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Replace Tapered Stress Joints with Proven 10K Flexible Joint for Intervention and Completion Operations

( 06/25/2018 ) Written by: Jonathan Owens
Maintaining subsea equipment can be a complex and expensive endeavor, particularly in deepwater operations. Riser-based well interventions and workovers are necessary operations that while significantly improving production, can also induce considerable fatigue on the wellhead. There is a continuous drive to provide innovative solutions that reduce the cost and time involved in high-pressure interventions, while simultaneously increasing the lifespan of the equipment and field. To meet this need, we developed a high-pressure flexible joint which was recently recognized at the Offshore Technology Conference for the “Spotlight Award on New Technology.”
 
The Dual-Barrier 10K Flexible Joint can be used in place of a traditional tapered stress joint to contain fluids and react the tension within the riser, as well as to accommodate the motion of the vessel up to a 10-degree angle of rotation. When used to replace a bottom stress joint, the significantly lower moment imparted to the wellhead allows an operator to perform more workovers over the life of the well. The 7.22" internal bore diameter enables passage of the most common completion, workover and intervention tools needed to extend the life of the wells and the field.
 
The smaller envelope of the flexible joint, which itself is just over five feet in height, allows a smaller intervention vessel to conduct high-pressure interventions using a top-tensioned riser without a stress joint or telescopic joint. Thus, the operator can select from a variety of sizes of workover vessels, and is no longer restricted to large, costly and slow-to-mobilize multi-purpose rigs. The benefit of this rigless intervention is that the well comes online sooner and at a lower cost.
 
When performing subsea interventions in shallow water using tapered stress joints, the entire riser system is very stiff, resulting in a narrow weather window for operations. By replacing the stress joints with flexible joints, the riser system becomes substantially less rigid. This flexibility can open the vessel’s watch circle allowing operations to proceed under much rougher sea states than with stress joints. This can also reduce the likelihood of having to perform an emergency disconnect.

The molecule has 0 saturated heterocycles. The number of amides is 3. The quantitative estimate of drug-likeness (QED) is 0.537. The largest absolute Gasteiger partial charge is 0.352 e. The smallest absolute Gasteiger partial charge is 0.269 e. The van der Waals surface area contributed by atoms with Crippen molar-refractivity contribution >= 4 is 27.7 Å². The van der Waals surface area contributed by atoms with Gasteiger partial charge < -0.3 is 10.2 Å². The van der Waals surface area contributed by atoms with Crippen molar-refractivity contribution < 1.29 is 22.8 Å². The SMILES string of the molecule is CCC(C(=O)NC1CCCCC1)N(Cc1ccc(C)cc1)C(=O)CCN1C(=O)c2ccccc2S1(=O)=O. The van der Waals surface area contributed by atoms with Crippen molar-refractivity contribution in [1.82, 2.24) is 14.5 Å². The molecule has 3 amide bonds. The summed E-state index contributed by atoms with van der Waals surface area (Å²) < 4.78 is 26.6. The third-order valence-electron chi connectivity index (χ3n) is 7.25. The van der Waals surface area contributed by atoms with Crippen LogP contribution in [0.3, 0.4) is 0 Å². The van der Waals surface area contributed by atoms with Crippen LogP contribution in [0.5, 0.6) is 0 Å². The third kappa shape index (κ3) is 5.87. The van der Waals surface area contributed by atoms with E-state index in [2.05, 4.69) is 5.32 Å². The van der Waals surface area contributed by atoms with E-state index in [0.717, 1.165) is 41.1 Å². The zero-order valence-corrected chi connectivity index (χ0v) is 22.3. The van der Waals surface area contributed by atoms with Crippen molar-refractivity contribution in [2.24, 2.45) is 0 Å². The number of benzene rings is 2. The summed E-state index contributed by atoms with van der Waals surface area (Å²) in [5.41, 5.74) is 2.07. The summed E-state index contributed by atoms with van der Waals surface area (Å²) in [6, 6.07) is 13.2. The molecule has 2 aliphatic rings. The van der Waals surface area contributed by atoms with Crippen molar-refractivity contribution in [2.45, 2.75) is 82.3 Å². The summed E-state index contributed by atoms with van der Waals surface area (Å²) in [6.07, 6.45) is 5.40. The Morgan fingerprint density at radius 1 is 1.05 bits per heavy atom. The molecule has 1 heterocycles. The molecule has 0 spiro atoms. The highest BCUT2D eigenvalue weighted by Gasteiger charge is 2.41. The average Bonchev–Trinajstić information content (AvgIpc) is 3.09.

The most unique feature of this flexible joint is its innovative dual-barrier design.  The seal bearing provides the first barrier and is optimized for high-pressure containment and fluid resistance.  The second barrier is provided by the load bearing which is designed for low rotational stiffness and fatigue strength. Because each bearing is optimized for its intended function, this avoids the compromises inherent in a single-bearing flexible joint design. Furthermore, the load bearing functions as a redundant seal to improve reliability and capability over a single-bearing design, providing a second barrier unavailable with a stress joint, conventional flexible joint or other components of the riser system. 
 
The flexible joint is rated to 10,000psi and hydro-tested to 15,000psi, with additional safety factors verified with an ultimate burst pressure of 32,000psi. This pressure capability is well beyond what has been fielded in different flexible joint applications to date and demonstrates a significant leap forward towards flexible joints rated for up to 20,000psi working pressure.  
 
Proposal to delivery of the first two flexible joints took only 23 weeks. They were manufactured and DNV certified prior to delivery in August and September of 2017 and have been in service since installation on the intervention vessels in late 2017. 
 
 
ABOUT THE AUTHOR MORE BY THIS AUTHOR
Jonathan Owens

Jonathan Owens is the Oil & Gas Director at LORD Corporation where he is focused on offshore and land-based drilling. He is currently listed as the co-inventor on 8+ patents.

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